What a filthy waste of time! Women spend a YEAR AND A HALF of their lives cleaning the house (but men only put in half as long)
Ladies spend 12,896 hours in a lifetime cleaning the homeMen only spend 6,448 hours
Martha De Lacey
18:50 GMT, 7 March 2013
18:50 GMT, 7 March 2013
The women of Britain are waging a never-ending war with dirty floors, dust mites, grubby walls and unplumped pillows.
Female folk spend a staggering 12,896 hours during their lifetime tidying up and scrubbing the house, equating to a year and a half, according to new research.
But while the girls are spending, on average, four
hours each week ensuring homes are spick and span, the boys admit
to spending only half as long – just
6,448 hours in a lifetime.
Scrubber: Women spend around a year and a half cleaning during their lifetime, men spend half as long
In addition, 16 per cent of men admit
leaving all the cleaning at home to their partner, and fifth of men admit
to never thoroughly cleaning their home.
The research by Rug Doctor also found that a third (32 per cent) of the population does the minimum cleaning required at home, with one in six (17 per cent) admitting to hating it altogether cleaning.
Geographically, people in Glasgow, Cardiff and Leeds are most likely to describe their homes as 'very clean', while those in Newcastle and Manchester call theirs 'filthy' more than residents of any other city.
Just under a fifth (18 per cent) of the nation is very hygienic and cleans the toilet seat every day, with a further two thirds (66 per cent) of people cleaning their kitchen work surfaces daily.
The Cinderella complex: People spend a lot of time scrubbing toilets and kitchen work surfaces but could be missing areas that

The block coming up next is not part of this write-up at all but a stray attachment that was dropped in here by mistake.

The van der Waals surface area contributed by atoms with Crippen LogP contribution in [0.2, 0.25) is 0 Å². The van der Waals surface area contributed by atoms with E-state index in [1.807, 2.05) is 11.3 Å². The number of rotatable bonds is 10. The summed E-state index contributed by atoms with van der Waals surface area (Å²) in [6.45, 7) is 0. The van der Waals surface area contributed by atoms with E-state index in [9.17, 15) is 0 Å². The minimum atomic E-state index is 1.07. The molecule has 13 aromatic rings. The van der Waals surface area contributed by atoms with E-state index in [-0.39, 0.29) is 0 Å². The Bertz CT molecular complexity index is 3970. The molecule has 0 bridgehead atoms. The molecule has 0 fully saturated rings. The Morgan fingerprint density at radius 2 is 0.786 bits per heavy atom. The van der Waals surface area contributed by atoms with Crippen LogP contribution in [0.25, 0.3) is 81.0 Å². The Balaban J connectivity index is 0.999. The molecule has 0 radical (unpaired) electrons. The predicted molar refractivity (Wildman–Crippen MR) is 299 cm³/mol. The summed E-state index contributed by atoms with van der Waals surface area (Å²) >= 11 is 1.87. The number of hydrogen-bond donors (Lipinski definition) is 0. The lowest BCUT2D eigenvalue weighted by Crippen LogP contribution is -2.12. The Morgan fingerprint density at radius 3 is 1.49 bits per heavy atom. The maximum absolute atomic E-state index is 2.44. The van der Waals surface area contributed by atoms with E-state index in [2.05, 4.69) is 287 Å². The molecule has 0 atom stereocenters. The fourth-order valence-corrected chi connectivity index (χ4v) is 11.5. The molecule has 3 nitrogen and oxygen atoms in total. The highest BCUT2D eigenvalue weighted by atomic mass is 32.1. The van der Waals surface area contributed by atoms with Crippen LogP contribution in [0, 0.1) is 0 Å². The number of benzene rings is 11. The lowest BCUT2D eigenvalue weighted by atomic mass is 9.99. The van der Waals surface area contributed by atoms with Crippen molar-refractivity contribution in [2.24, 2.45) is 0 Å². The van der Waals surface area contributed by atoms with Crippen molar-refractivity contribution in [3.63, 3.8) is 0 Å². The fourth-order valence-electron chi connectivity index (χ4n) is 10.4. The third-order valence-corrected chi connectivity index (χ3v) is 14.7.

harbour germs, such as door handles and carpets, which need deep-cleaning regularly
While three quarters (75 per cent) of people clean their kitchen floors once a week, the survey revealed that 75 per cent of people have never deep-cleaned their carpets, even though 90 per cent had carpets in their homes.
Just under a fifth of the
nation is very hygienic and cleans the toilet seat every day, and two thirds cleans the kitchen work
Paul Fildes, marketing manager at Rug Doctor, said: 'The survey uncovered some interesting findings about peoples' perceptions when it comes to cleaning.
'While people spend a lot of time scrubbing their toilets and kitchen work surfaces, they may be missing areas that commonly harbour germs, such as door handles, and indeed their carpets which are breeding grounds for dust mites and bacteria if not deep cleaned regularly.'
It's a woman's game: Who does the cleaning in your house
Who scrubs up best People in Glasgow claim to be cleaner than those in Manchester
A quick wipe or a deep clean A super-hygienic 18 per cent clean the toilet seat daily
Time-wasted or time well-spent The average Brit spends between two and four hours cleaning every week